Cuba-US: Antagonisms and Paradoxes. What Will Biden Say?

The history of relations between Cuba and the United States after the triumph of the Cuban revolution in 1959 is full of strong antagonisms and real paradoxes. On the one hand, there is a dismal, theoretical Cuba, which was constructed by powerful neighbors from the north and which is disseminated continuously by major media outlets, and on the other hand, the real Cuba, which is enjoyed by Cubans, many friends, and the tourists who visit us.

I could speak profusely on this topic, since there has been more than 62 years of aggression against this small Caribbean island, whose only sin was to cling obstinately to its independence, sovereignty and self-determination.

For that reason, this article objects concisely to the qualities promoted by the United States against some attributes of the Cuban reality.

The U.S. says: “There is no democracy in Cuba.”

Cuba says: “The people have really participated in the government of the country.” This is demonstrated by:

– In elections, the population chooses its neighborhood representatives without partisan intervention; ideology, political position, race, sex and sexuality do not matter. More than 85% of the population votes, with neither police presence nor violence. Children “protect” the polls, and candidates are elected for who they are, not their promises;

– The people have identified themselves and are the protagonists of the policies that distinguish the country. For that reason, in Cuba, one can speak of authentic government of the people;

– Cubans massively participated in the literacy campaign and in defense of the country, periodic vaccinations and protection against natural disasters, etc., and the historic protests in support of the government and against the embargo;

– The population is consulted on the government, economy and society. Multiple critical opinions are embedded in state policies. This was evidenced recently in the 2019 Constitution. The people contributed thousands of opinions to the project, and it was approved by more than 86% of the population in a popular referendum, in a secret ballot and in the face of an antagonistic campaign by the United States;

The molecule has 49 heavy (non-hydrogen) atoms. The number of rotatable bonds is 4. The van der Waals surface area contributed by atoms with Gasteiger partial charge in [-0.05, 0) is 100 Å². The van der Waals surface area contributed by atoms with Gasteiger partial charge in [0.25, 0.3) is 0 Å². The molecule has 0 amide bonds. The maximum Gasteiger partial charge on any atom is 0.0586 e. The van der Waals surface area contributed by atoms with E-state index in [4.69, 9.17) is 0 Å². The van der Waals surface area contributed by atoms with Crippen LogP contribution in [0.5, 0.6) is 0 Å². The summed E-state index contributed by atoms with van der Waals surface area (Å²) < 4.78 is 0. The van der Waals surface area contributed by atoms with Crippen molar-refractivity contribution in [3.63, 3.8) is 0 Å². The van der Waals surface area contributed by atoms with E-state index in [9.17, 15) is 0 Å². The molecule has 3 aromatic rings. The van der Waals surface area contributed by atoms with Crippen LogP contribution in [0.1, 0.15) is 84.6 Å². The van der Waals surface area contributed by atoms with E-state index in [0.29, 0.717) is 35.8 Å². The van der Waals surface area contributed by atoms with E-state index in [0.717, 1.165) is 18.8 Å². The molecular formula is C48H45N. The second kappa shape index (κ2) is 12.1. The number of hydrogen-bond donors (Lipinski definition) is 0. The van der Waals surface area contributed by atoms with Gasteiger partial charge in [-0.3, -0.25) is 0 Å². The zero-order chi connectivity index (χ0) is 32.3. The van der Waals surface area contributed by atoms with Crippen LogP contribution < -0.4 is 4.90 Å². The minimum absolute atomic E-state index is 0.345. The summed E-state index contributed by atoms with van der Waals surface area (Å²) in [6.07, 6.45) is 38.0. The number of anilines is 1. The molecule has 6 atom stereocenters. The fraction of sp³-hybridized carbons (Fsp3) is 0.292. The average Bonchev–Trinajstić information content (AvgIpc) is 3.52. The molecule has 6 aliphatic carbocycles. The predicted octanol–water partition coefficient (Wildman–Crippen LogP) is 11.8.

– Cubans participated massively in multiple solidarity missions. Hundreds of thousands helped in Angolan independence; more than 400,000 doctors and the Henry Reeve Brigade have collaborated with many countries against COVID-19 and in relief from natural disasters. Cuba promoted international literacy projects;

– The people support and are proud of the decision to offer free medical care to more than 26,000 children infected in the Chernobyl nuclear accident, and of the existence of the Latin American School of Medicine, which trained millions of doctors from the world’s poorest nations.

The U.S. says: “Cuba does not respect human rights.”

Cuba says: “Cuban human rights are not ethereal; they are tangible and benefit the majority of the people.” This is precisely what keeps them very united in supporting the system and the revolutionary government.

– In Cuba, legal and structural discrimination against women and racism have disappeared;

– Medical care and education are free and universal. Maternal and infant mortality are among the lowest in the world, life expectancy is one of the highest, the level of HIV is very low and is not transmitted from mother to child;

– Despite the embargo, there is a very low prevalence of malnutrition. There is no severe child malnutrition; there are neither children nor adults living on the streets. It is a very safe country with low crime levels because of the absence of wealth inequality, and education and culture levels are high;

– Although the people are very rebellious, there are no noteworthy popular protests against the government, nor is there political repression or torture, which is significant.

The United States’ embargo makes it difficult to access scientific and technological resources and should stop scientific and technological development in Cuba.

Certainly, but, paradoxically, scarcity spurred Cubans’ initiative, thanks to high levels of education, state policy and national pride. A lot was done with very little, proven especially in education, medicine, biotechnology and pharmaceuticals.

That is why, even with the embargo, many important Cuban medications against cancer, hepatitis, meningitis, diabetes, vitiligo, etc., are unique in the world. Cuba now has five vaccine candidates against COVID-19, two of them in the final phase. The people will be vaccinated in 2021, and we will be able to export the vaccines to other countries.

Finally, it is worth asking if the Joe Biden administration will be capable of acting with humanity and common sense in regard to Cuba.

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